The Unbuilt Brooklyn Dodgers Domed Baseball Stadium – 1956
Model of the proposed domed all-weather sports stadium planned to house the Brooklyn Dodgers is unveiled at the Dodger offices. photo Bob Laird February 6 1956
There are many “might have been’s” in baseball. One of the greatest has always been what if the Dodgers never left Brooklyn?
This photograph of what looks more like a kiddy pool with a baseball diamond in it, is a low-tech model of the proposed all-weather baseball stadium the Brooklyn Dodgers wanted to build. The Dodgers proposal was made ten years before the Houston Astrodome, the world’s first domed sports stadium made its debut in 1965.
For years before they moved to Los Angeles in 1958, Walter O’Malley, the Dodgers owner, had complained about the functionality of Ebbets Field in Brooklyn. The ballpark had character, but O’Malley considered it old and too small with only 32,111 seats and parking for 700 cars.
In 1955, O’Malley enlisted architect R. Buckminster Fuller to design a domed stadium to possibly replace Ebbets Field. The stadium would be in the form of a large bowl and seat approximately 55,000 people. Over the stadium, supported on a light-weight aluminum truss structure, would be a thin plastic dome 750 feet in diameter. The dome would be 300 feet high at its center and it would weigh only 500 tons. Up to that time the largest dome ever built was the 365 foot diameter Dome of Discovery at the Festival of Britain in 1951. Continue reading
Metropolitan Stadium Under Construction
Although the weather can be unpredictable in Minnesota, this scene was not photographed during baseball season. Taken 60 years ago today, December 22, 1955, this photograph predates the Twins baseball team by more than five years.
Metropolitan Stadium in Bloomington, MN is shown nearing completion here.
The caption reads:
Here’s something that should be a smile-bringer to bond drivers and bond buyers both as the Metropolitan Stadium push hits the final post. You see the Bloomington project stands are this far along looking from the right field approach. Johnson Drake and Piper, the construction firm in charge, says work is progressing very satisfactorily despite the weather. Both dugouts are in and you may see the first base bench in the picture. 12-22-55 photo – Chester Freden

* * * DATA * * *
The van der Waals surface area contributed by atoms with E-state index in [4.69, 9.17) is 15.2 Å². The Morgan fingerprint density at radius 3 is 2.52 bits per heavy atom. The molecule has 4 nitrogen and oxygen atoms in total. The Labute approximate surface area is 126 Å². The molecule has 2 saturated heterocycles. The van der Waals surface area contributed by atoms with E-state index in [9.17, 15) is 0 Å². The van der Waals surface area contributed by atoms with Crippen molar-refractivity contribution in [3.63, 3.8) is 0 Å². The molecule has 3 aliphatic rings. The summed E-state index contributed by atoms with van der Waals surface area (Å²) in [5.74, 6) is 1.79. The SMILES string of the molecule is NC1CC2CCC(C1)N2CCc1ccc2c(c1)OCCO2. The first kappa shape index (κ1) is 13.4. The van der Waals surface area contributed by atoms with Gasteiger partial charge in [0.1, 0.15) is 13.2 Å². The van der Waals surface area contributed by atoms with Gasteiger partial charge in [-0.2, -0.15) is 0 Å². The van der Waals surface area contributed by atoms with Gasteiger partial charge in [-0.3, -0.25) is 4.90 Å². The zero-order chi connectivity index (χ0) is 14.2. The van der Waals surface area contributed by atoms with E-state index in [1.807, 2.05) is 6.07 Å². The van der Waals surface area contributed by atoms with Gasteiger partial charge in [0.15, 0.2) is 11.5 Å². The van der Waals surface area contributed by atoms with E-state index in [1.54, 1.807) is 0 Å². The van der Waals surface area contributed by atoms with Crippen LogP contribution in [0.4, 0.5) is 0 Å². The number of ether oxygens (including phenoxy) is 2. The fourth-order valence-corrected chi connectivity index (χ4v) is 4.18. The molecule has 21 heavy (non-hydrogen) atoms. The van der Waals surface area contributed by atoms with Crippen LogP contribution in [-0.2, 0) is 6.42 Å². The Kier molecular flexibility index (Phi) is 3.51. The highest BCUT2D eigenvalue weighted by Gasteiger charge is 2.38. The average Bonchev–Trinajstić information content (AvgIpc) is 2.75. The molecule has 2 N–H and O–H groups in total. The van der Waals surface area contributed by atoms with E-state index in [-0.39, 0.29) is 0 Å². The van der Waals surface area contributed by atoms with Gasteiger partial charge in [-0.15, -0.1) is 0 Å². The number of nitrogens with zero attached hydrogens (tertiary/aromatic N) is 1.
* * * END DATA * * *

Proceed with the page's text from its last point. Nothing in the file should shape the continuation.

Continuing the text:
Built to attract a major league baseball team, Metropolitan Stadium was originally home to the American Association’s Minneapolis Millers. Continue reading
Stupid Stadium Naming Rights – Where Does It Stop?
A future potential stadium name? Why not? Viagra has money.
The fact that Florida Atlantic University in Boca Raton, FL, sold their stadium naming rights to The GEO Group should not really surprise anyone. The Geo Group is a private prison corporation that will have its name emblazoned on Florida Atlantic’s stadium from 2013 until 2025.
The rights for Geo Group Stadium cost $6 million for 12 years and was paid for by Florida Atlantic University alumnus George Zoley, the CEO of The Geo Group.
Obviously the money will help to run Florida Atlantic University’s athletic programs. Some people are upset over the association of prison with academics.
The question is why? As we pointed out in a previous article, if companies are stupid enough to pay millions of dollars to market their product (uselessly), and the teams, cities and owners are willing to take that money regardless of what the new arena or stadium name represents, what’s the harm? Continue reading
Is Every Arena Owner A Corporate Whore?
Looking at Rush’s upcoming concert tour of North America I noticed something interesting. Take a look at this schedule:
St. Louis, MO
San Jose, CA
Los Angeles, CA
Las Vegas, NV
San Antonio, TX
Verizon Wireless Arena
Jiffy Lube Live Amphitheater
CONSOL Energy Center
Bankers Life Fieldhouse
Palace of Auburn Hills
Credit Union Centre
Webster Bank Arena
Wells Fargo Center
Air Canada Centre
Air Canada Centre
First Niagara Center
Quicken Loans Arena
Time Warner Cable Arena
Verizon Wireless Amphitheatre
MGM Grand Garden Arena
US Airways Center
American Airlines Center
Out of 34 venues only one arena is not named after some corporation (The Palace in Michigan).
No arena except The Palace has the name of the city it is located in or attaches the local sports team to its name. Virtually every arena has sold its “naming rights.” Yes, arenas today still have unique names if you consider auto companies, airlines, tech companies, mega-banks and their ilk to be representative of the city.
If someone asked me where The Quicken Loans Arena, The Jiffy-Lube Live Amphitheater or The Honda Center was I’d be hard pressed to tell you. What do these corporate names say about the cities and the arenas they stuck their names on?
Up until the 1970’s most arenas and stadiums were clearly defined: The Boston Garden; Detroit Olympia; The Montreal Forum; Memorial Stadium in Baltimore; The Spectrum in Philadelphia; Maple Leaf Gardens in Toronto; Buffalo Memorial Auditorium; Pittsburgh Civic Arena – and on and on it went for traditional names. The Buffalo Bills were one of the first to do a naming rights deal with Rich Stadium in 1972 and the practice picked up steam in the 1990’s to the point of obliterating almost all historic stadium and arena names. Corporate naming rights are now expected if a new facility opens up. Continue reading